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Re: History of GCC
- From: Ian Lance Taylor <iant at google dot com>
- To: Will Hawkins <whh8b at virginia dot edu>
- Cc: GCC Development <gcc at gcc dot gnu dot org>
- Date: Wed, 26 Oct 2016 06:07:16 -0700
- Subject: Re: History of GCC
- Authentication-results: sourceware.org; auth=none
- References: <CAE+MWFvVTkYjypsL3PLDk=qx_+VDNwRR0=YRN_dMqQHsDpNynw@mail.gmail.com>
On Tue, Oct 25, 2016 at 10:53 PM, Will Hawkins <email@example.com> wrote:
> My name is Will Hawkins and I am a longtime user of gcc and admirer of
> the project. I hope that this is the proper forum for the question I
> am going to ask. If it isn't, please accept my apology and ignore me.
> I am a real geek and I love the history behind open source projects.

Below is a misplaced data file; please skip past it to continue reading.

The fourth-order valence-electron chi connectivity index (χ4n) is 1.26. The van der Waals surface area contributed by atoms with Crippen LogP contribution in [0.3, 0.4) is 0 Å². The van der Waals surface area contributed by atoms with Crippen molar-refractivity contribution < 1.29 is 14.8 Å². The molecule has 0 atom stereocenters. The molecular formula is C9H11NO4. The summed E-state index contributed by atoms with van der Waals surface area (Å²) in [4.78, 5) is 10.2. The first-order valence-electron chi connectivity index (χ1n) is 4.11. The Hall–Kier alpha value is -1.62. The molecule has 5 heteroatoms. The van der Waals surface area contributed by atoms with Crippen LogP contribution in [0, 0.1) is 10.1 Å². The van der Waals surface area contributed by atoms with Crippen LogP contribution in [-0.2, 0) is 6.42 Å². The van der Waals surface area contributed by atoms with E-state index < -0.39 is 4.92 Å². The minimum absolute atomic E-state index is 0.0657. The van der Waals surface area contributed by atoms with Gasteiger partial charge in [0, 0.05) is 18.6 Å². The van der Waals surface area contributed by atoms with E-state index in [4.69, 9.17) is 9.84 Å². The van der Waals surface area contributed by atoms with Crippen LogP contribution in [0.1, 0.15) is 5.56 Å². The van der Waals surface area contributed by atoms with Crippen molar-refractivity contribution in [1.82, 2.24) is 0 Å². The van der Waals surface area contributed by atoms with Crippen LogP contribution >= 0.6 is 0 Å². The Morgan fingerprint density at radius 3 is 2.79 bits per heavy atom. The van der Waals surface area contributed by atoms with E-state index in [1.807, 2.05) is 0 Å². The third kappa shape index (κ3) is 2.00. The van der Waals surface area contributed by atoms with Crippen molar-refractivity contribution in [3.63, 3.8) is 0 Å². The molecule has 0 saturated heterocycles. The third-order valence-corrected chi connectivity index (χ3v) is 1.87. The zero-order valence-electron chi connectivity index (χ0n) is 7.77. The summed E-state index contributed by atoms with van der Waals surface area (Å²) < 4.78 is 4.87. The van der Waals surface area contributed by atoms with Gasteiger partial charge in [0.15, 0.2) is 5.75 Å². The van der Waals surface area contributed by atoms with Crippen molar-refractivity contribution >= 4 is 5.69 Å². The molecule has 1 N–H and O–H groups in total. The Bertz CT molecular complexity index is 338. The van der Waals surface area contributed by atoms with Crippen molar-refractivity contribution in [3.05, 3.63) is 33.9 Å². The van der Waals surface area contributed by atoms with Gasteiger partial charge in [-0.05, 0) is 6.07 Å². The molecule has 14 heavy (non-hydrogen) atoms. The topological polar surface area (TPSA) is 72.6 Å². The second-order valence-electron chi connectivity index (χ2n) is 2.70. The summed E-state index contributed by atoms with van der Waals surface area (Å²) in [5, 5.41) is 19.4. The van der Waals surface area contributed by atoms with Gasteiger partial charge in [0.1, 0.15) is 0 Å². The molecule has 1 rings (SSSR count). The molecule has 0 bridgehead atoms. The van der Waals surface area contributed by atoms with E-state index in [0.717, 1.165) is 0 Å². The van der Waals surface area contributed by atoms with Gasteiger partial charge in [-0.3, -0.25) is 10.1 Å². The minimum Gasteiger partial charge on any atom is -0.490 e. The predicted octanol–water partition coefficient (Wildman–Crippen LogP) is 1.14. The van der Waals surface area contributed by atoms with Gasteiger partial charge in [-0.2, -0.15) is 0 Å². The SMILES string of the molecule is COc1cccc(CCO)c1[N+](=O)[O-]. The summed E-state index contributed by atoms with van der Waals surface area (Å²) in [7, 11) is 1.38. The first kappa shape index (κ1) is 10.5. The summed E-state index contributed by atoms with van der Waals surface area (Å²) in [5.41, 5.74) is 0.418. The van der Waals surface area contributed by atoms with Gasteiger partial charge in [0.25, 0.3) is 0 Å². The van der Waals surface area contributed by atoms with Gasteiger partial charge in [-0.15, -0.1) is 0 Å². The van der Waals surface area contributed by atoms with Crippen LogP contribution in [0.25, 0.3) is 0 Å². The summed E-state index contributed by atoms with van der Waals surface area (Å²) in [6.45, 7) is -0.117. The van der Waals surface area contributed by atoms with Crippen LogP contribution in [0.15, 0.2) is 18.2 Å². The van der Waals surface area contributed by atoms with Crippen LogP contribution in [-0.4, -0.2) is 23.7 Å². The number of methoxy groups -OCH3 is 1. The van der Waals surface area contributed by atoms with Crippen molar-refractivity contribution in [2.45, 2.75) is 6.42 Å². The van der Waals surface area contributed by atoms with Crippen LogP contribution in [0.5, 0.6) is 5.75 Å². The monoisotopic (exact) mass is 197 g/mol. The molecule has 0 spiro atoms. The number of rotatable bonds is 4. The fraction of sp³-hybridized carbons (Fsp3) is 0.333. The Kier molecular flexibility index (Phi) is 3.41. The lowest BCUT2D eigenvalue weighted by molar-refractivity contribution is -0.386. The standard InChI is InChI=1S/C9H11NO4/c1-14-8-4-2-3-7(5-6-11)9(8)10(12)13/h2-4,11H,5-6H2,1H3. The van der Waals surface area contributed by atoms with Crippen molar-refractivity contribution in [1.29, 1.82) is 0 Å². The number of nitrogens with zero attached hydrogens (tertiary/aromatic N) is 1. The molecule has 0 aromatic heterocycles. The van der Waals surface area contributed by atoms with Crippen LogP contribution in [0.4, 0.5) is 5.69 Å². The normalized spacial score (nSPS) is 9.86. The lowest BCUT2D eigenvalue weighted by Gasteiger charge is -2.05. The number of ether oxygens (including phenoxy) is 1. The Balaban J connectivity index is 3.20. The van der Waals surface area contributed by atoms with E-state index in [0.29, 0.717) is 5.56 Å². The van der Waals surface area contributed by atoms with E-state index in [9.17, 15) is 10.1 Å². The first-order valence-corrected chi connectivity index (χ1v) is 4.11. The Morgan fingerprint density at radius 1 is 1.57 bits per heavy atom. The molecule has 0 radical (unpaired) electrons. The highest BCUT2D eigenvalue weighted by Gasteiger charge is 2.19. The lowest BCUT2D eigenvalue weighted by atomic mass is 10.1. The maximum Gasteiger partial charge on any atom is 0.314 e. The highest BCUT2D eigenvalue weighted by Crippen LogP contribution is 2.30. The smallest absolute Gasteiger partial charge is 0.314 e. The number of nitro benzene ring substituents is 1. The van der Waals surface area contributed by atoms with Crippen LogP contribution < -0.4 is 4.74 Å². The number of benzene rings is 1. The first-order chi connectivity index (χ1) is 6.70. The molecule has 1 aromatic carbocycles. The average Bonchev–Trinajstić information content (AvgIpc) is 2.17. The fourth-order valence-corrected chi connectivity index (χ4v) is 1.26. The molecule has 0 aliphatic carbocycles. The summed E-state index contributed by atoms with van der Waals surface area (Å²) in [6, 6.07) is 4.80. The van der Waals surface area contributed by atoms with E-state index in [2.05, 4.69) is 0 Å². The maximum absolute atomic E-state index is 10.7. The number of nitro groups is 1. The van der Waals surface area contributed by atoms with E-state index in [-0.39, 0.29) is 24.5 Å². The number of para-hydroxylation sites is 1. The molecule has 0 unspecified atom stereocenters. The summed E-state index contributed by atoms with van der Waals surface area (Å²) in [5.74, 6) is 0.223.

> I've found several good resources about the history of "famous" open
> source projects and organizations (including, but definitely not
> limited to, the very interesting Free as in Freedom 2.0).
> Unfortunately there does not appear to be a good history of the
> awesome and fundamental GCC project. I know that there is a page on
> the wiki (https://gcc.gnu.org/wiki/History) but that is really the
> best that I can find.
> Am I missing something? Are there good anecdotes about the history of
> the development of GCC that you think I might find interesting? Any
> pointers would be really great!
> Thanks for taking the time to read my questions. Thanks in advance for
> any information that you have to offer. I really appreciate everyone's
> effort to make such a great compiler suite. It's only with such a
> great compiler that all our other open source projects are able to
There is some history and links at
In my opinion, the history of GCC is not really one of drama or even
anecdotes, except for the EGCS split. There are plenty of people who
work on GCC out of personal interest, but for decades now the majority
of work on GCC has been by people paid to work on it. I expect that
the result is less interesting as history and more interesting as